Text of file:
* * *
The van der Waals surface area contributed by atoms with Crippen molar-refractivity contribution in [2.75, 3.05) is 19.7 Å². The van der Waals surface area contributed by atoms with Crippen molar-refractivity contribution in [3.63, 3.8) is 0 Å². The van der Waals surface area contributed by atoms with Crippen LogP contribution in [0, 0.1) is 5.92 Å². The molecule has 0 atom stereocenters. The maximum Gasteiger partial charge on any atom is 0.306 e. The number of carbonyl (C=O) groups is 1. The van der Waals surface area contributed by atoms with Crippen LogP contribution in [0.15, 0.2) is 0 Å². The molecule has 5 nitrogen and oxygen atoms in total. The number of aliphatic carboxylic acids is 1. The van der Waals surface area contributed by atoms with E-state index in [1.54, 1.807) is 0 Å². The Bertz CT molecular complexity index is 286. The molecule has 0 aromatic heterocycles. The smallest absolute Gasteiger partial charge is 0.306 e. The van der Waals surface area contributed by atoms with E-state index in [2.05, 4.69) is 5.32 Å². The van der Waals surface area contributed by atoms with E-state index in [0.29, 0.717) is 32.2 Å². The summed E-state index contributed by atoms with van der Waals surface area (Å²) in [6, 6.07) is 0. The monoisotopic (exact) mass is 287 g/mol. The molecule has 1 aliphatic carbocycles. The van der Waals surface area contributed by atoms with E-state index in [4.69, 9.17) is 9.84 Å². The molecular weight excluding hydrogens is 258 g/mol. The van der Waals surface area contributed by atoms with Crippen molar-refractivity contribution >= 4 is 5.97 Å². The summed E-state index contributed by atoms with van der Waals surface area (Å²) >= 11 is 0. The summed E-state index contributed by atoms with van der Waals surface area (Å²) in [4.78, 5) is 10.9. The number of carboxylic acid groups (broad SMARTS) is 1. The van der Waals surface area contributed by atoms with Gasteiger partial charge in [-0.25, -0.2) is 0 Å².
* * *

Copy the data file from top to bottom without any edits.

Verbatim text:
The van der Waals surface area contributed by atoms with Crippen molar-refractivity contribution in [2.75, 3.05) is 19.7 Å². The van der Waals surface area contributed by atoms with Crippen molar-refractivity contribution in [3.63, 3.8) is 0 Å². The van der Waals surface area contributed by atoms with Crippen LogP contribution in [0, 0.1) is 5.92 Å². The molecule has 0 atom stereocenters. The maximum Gasteiger partial charge on any atom is 0.306 e. The number of carbonyl (C=O) groups is 1. The van der Waals surface area contributed by atoms with Crippen LogP contribution in [0.15, 0.2) is 0 Å². The molecule has 5 nitrogen and oxygen atoms in total. The number of aliphatic carboxylic acids is 1. The van der Waals surface area contributed by atoms with E-state index in [1.54, 1.807) is 0 Å². The Bertz CT molecular complexity index is 286. The molecule has 0 aromatic heterocycles. The smallest absolute Gasteiger partial charge is 0.306 e. The van der Waals surface area contributed by atoms with E-state index in [2.05, 4.69) is 5.32 Å². The van der Waals surface area contributed by atoms with E-state index in [0.29, 0.717) is 32.2 Å². The summed E-state index contributed by atoms with van der Waals surface area (Å²) in [6, 6.07) is 0. The monoisotopic (exact) mass is 287 g/mol. The molecule has 1 aliphatic carbocycles. The van der Waals surface area contributed by atoms with E-state index in [4.69, 9.17) is 9.84 Å². The molecular weight excluding hydrogens is 258 g/mol. The van der Waals surface area contributed by atoms with Crippen molar-refractivity contribution >= 4 is 5.97 Å². The summed E-state index contributed by atoms with van der Waals surface area (Å²) >= 11 is 0. The summed E-state index contributed by atoms with van der Waals surface area (Å²) in [4.78, 5) is 10.9. The number of carboxylic acid groups (broad SMARTS) is 1. The van der Waals surface area contributed by atoms with Gasteiger partial charge in [-0.25, -0.2) is 0 Å².